It’s the line from the election that liberals are clinging to–it’s the only one they can. Romney will kill Big Bird and destroy public television, robbing our children of the joy of Sesame Street. The world will become a sad, dejected place without Big Bird and his posse if Mitt Romney is elected president of the United States. Who could possibly want that? Obama is already hitting the stump with this message, and liberals have picked up the fight for Big Bird.
The actual Romney quote from the debate reads as follows:
I’m sorry, Jim, I’m going to stop the subsidy to PBS. I’m going to stop other things. I like PBS, I love Big Bird. Actually like you, too. But I’m not going to — I’m not going to keep on spending money on things to borrow money from China to pay for. That’s number one.
Does this mean Mitt Romney wants to kill Big Bird? Will Big Bird and his friends disappear off the airwaves? No, on both counts.
What many in liberal circles may be calling a gaffe today is a widely and long-held objective in conservative circles: the desire to defund public television and push its privatization. Sesame Street is incredibly well-known to anyone that has had children or who has been a child themselves in the last forty years, i.e., most Americans. The popularity of the merchandise and video/DVD sales have made the franchise familiar and incredibly profitable for PBS, which receives 15 percent of its funding from taxpayers. While many liberals are quick to point out that the budget for PBS is infinitesimal in comparison to the rest of the national budget, it seems these same liberals are unaccustomed to austerity measures of any kind, whether they be governmental, personal or in a business.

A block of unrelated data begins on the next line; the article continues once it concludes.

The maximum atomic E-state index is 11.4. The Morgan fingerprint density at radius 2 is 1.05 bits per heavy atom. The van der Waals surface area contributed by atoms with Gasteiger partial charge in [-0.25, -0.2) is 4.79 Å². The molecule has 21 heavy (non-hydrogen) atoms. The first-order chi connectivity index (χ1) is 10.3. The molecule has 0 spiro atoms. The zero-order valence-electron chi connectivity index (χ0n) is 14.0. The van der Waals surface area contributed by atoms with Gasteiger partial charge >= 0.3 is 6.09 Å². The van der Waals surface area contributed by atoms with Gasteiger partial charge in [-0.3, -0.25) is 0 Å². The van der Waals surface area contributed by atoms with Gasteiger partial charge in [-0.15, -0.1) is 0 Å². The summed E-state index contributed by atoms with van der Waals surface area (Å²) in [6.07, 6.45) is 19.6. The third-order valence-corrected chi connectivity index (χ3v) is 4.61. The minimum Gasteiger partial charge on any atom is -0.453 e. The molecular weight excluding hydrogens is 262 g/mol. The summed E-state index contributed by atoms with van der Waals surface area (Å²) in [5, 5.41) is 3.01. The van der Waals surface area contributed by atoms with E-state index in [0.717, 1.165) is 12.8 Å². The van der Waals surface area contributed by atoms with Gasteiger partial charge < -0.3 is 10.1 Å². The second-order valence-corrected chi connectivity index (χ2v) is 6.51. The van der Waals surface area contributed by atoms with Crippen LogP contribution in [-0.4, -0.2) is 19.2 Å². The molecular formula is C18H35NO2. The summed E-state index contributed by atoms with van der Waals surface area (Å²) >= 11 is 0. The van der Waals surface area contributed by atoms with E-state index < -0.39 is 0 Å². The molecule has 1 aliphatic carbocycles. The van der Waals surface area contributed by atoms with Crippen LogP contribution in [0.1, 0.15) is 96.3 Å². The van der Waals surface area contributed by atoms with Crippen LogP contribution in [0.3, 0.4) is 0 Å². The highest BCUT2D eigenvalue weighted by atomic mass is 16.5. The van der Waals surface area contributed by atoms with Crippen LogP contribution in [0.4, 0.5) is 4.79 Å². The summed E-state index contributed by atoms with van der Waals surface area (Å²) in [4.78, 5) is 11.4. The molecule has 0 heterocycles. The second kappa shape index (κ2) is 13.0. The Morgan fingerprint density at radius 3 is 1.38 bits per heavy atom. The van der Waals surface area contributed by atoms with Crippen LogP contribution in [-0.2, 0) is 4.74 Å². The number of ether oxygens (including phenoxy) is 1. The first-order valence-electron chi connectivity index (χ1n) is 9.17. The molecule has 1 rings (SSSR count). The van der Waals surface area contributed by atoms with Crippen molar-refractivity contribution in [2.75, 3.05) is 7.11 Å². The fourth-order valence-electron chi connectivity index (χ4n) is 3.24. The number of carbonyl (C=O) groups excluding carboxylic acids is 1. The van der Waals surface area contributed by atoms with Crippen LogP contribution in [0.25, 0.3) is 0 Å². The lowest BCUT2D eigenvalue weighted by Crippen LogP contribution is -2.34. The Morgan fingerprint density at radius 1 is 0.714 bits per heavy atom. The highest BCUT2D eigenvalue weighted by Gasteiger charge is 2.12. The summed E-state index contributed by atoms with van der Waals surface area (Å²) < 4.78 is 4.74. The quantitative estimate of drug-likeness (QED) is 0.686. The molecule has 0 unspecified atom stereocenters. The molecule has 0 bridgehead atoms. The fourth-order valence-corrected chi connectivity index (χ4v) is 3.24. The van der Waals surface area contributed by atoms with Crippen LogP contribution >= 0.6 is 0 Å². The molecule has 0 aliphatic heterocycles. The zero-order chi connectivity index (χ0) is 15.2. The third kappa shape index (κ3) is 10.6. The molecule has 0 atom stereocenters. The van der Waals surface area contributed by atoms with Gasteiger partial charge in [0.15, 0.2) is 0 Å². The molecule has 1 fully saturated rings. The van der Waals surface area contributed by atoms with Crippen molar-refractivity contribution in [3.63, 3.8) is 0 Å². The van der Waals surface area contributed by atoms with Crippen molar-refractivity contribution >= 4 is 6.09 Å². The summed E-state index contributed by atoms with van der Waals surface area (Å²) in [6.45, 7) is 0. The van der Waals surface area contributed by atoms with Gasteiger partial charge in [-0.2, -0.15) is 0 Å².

If a family of four has $500,000 of credit card debt and only an income of $30,000 per year, opting not to get a soup or salad appetizer with dinner at Applebees one night won’t dig them out of their debt. However, these decisions, small and seemingly meaningless on their face, add up with every dinner, with every spending decision until, eventually, the debt doesn’t seem quite so terrifying. Romney’s desire to eliminate spending on public television is just a soup appetizer at Applebees; there would be much more austerity needed to come to overcome our $16 trillion national debt.
In the case of PBS and NPR, the decision isn’t one between haves and have-nots. We can, in this instance, have our cake and eat it too. The beloved programming that exists on PBS, like Sesame Street, would not cease airing. Popular shows have a way of staying on air, just as popular food products have a way of staying on store shelves and popular movies have a way of staying in theaters. The free market determines the viability of shows like Sesame Street and Dora the Explorer. Both have stayed on air because they are beloved, educational shows for children and young adults, and many parents have also admitted to me how much they enjoy the shows themselves. Dora has survived without my tax dollars, and Big Bird would too. The success of Sesame Street has kept PBS viable for decades, keeping stations afloat while politically liberal shows have become a burden on stations.
Liberals aren’t worried about Sesame Street going off the air, they’re worried about liberal roundtables and documentaries feeling the wrath of the free market. This fight for public television isn’t about Big Bird, it’s about Bill Moyers.
Eventually, our children will be paying for the time they’ve spent watching Sesame Street, whether it be in time wasted watching commercials or in debt to China to pay Sesame Street’s producer’s salaries. Given that choice, how could we possibly chose to make our children beholden to Chinese lenders just to avoid a few diaper and sugary cereal commercials?